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http://dx.doi.org/10.1007/s00421-011-2190-yDOI Listing
June 2012

Ventilatory response to moderate incremental exercise performed 24 h after resistance exercise with concentric and eccentric contractions.

Eur J Appl Physiol 2011 Aug 9;111(8):1769-75. Epub 2011 Jan 9.

Department of Human Developmental Sciences, Faculty of Education, Hokkaido University, Kita-11, Nishi-7, Kita-ku, Sapporo, 060-0811, Japan.

In order to test our hypothesis that muscle condition has an effect on the cognition of self-motion and consequently on the ventilatory response during exercise, six healthy subjects performed a moderate incremental exercise test (IET) on a cycle ergometer under two conditions [resistance exercise condition (REC) and control condition (CC)]. In the REC, resistance exercise (30 incline leg presses) was conducted during two sessions scheduled at 48 and then 24 h prior to the IET. For the CC, the subjects were instructed to refrain from participating in strenuous exercise for a period of 2 days prior to the IET. In the IET, the workload was increased from 78 to 118 watts in steps of 8 watts every 3 min. Although the ventilatory response during the IET was significantly higher in the REC than in the CC, there were no significant differences in cognitive indexes (RPE and awareness of change in workload) between the two conditions. In addition, the magnitude of muscle soreness was significantly higher in the REC than in the CC. However, the level of soreness in the REC was very low, and there were no significant differences in blood lactate concentration and integrated EMG between the two conditions. These results suggest that a change in peripheral neural reflex is the primary cause of increased ventilatory response to moderate exercise after resistance exercise, although the role of a cognitive element cannot be absolutely excluded.
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http://dx.doi.org/10.1007/s00421-010-1801-3DOI Listing
August 2011

Effect of blood volume in resting muscle on heart rate upward drift during moderately prolonged exercise.

J Physiol Anthropol 2010 ;29(6):205-10

Laboratory of Exercise Physiology, Graduate School of Education, Hokkaido University, Sapporo, Japan.

The aim of this study was to determine whether the increase in blood volume in resting muscle during moderately prolonged exercise is related to heart rate (HR) upward drift. Eight healthy men completed both arm-cranking moderately prolonged exercise (APE) and leg-pedaling moderately prolonged exercise (LPE) for 30 min. Exercise intensity was 120 bpm of HR that was determined by ramp incremental exercise. During both APE and LPE, HR significantly increased from 3 to 30 min (from 108±9.3 to 119±12 bpm and from 112±8.9 to 122±11 bpm, respectively). However, there was no significant difference between HR in APE and that in LPE. Oxygen uptake was maintained throughout the two exercises. Skin blood flow, deep temperature, and total Hb (blood volume) in resting muscle continuously increased for 30 min of exercise during both APE and LPE. During both APE and LPE, there was a significant positive correlation between total Hb and deep temperature in all subjects. Moreover, there was a significant positive correlation between HR and total Hb (in seven out of eight subjects) during LPE. However, during APE, there was no positive correlation between HR and total Hb (r=0.391). These findings suggest that an increase of blood pooling in resting muscle could be proposed as one of the mechanisms underlying HR upward drift during moderately prolonged exercise.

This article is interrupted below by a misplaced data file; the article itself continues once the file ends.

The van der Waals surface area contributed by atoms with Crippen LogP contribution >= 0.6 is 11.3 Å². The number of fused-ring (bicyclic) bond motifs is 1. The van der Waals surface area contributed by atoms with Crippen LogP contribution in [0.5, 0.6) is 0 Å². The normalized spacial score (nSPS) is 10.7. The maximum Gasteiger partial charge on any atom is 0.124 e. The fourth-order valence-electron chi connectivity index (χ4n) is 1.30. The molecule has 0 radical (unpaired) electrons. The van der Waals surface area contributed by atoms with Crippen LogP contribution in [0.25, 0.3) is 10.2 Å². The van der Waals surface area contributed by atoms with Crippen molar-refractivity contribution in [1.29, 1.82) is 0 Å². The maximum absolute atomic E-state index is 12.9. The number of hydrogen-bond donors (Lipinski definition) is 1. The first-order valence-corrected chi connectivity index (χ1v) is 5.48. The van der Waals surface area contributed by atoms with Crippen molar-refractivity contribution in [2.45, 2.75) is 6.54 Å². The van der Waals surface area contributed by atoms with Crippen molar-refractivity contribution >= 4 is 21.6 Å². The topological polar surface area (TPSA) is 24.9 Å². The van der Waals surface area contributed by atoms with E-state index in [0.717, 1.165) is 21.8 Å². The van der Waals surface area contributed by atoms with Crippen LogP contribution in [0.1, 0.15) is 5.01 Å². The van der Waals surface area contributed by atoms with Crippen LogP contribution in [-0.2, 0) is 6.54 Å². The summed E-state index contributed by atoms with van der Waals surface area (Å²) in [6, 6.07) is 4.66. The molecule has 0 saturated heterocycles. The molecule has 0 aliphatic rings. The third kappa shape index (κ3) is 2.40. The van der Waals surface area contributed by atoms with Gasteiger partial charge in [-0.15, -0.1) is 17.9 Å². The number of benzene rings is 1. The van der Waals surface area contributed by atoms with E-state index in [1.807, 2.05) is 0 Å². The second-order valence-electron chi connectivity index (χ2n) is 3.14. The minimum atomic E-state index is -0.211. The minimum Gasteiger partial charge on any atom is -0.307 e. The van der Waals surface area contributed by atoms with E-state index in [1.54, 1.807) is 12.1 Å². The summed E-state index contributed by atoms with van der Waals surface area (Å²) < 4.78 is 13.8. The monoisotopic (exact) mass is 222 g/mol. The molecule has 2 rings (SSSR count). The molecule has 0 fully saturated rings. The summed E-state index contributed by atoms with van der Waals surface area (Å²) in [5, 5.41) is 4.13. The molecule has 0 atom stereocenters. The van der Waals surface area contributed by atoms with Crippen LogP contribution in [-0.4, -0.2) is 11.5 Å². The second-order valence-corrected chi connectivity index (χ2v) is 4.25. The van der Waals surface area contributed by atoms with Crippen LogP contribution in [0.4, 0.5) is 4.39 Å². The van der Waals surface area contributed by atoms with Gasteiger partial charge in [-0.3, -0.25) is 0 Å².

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http://dx.doi.org/10.2114/jpa2.29.205DOI Listing
March 2011

Effects of sodium bicarbonate ingestion on EMG, effort sense and ventilatory response during intense exercise and subsequent active recovery.

Eur J Appl Physiol 2011 May 10;111(5):851-8. Epub 2010 Nov 10.

Graduate School of Education, Hokkaido University, Kita-11, Nishi-7, Kita-ku, Sapporo, 060-0811, Japan.